Add the following directives to the top of your code:

using System;
using Azure.Identity;
using Azure.Security.KeyVault.Secrets;

Authenticate and create a client

Authenticating to your key vault and creating a key vault client depends on the environmental variables in the Set environmental variables step above. The name of your key vault is expanded to the key vault URI, in the format "https://<your-key-vault-name>.vault.azure.net". Below code is using 'DefaultAzureCredential()' for authentication to key vault, which is reading environment variables to retrieve access token.

string keyVaultName = Environment.GetEnvironmentVariable("KEY_VAULT_NAME");
var kvUri = "https://" + keyVaultName + ".vault.azure.net";

var client = new SecretClient(new Uri(kvUri), new DefaultAzureCredential());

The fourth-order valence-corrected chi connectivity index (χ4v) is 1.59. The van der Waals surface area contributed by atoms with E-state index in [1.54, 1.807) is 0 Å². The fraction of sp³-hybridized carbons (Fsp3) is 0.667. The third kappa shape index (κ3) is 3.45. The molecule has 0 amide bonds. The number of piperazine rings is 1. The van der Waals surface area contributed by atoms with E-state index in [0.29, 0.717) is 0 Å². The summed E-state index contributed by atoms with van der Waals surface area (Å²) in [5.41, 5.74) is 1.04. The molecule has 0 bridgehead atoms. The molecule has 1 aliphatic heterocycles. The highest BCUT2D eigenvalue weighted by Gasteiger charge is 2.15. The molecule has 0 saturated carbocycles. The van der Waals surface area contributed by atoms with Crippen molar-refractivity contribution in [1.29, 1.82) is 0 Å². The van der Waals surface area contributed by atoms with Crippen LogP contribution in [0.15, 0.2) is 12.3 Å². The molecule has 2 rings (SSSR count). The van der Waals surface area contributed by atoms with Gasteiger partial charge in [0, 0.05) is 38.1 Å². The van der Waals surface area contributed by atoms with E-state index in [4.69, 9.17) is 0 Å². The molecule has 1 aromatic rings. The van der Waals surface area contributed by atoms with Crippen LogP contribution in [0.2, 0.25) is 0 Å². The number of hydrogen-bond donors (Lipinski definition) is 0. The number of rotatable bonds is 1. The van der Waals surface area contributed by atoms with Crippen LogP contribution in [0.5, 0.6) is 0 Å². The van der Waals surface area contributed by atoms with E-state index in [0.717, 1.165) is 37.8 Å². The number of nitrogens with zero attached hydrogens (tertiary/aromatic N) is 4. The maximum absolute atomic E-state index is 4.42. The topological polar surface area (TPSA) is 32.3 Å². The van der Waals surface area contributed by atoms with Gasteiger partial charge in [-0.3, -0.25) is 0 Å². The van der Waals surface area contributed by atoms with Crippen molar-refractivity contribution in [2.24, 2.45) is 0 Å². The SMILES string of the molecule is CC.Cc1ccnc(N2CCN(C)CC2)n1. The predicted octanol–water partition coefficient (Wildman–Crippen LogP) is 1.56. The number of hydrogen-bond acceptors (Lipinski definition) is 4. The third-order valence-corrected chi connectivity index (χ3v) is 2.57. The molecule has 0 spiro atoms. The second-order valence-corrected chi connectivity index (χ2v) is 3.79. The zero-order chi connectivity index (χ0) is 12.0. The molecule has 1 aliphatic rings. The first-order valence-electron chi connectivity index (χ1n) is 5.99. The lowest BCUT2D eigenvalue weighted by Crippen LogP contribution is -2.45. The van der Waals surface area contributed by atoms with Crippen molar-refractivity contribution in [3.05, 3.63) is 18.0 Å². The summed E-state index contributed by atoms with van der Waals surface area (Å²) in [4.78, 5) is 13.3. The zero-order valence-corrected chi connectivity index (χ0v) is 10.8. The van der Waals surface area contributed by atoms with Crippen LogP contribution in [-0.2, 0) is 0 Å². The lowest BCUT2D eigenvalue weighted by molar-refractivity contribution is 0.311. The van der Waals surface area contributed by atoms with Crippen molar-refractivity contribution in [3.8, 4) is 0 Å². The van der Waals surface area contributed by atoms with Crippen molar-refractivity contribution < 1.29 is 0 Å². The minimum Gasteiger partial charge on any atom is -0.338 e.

Save a secret

Now that your application is authenticated, you can put a secret into your keyvault using the client.SetSecret method This requires a name for the secret -- we're using "mySecret" in this sample.

client.SetSecret(secretName, secretValue);

You can verify that the secret has been set with the az keyvault secret show command:

az keyvault secret show --vault-name <your-unique-keyvault-name> --name mySecret
(Get-AzKeyVaultSecret -VaultName <your-unique-keyvault-name> -Name mySecret).SecretValueText

Retrieve a secret

You can now retrieve the previously set value with the client.GetSecret method.

KeyVaultSecret secret = client.GetSecret(secretName);

Your secret is now saved as secret.Value.

Delete a secret

Finally, let's delete the secret from your key vault with the client.DeleteSecret method.


You can verify that the secret is gone with the az keyvault secret show command:

az keyvault secret show --vault-name <your-unique-keyvault-name> --name mySecret
(Get-AzKeyVaultSecret -VaultName <your-unique-keyvault-name> -Name mySecret).SecretValueText

Clean up resources

When no longer needed, you can use the Azure CLI or Azure PowerShell to remove your key vault and the corresponding resource group.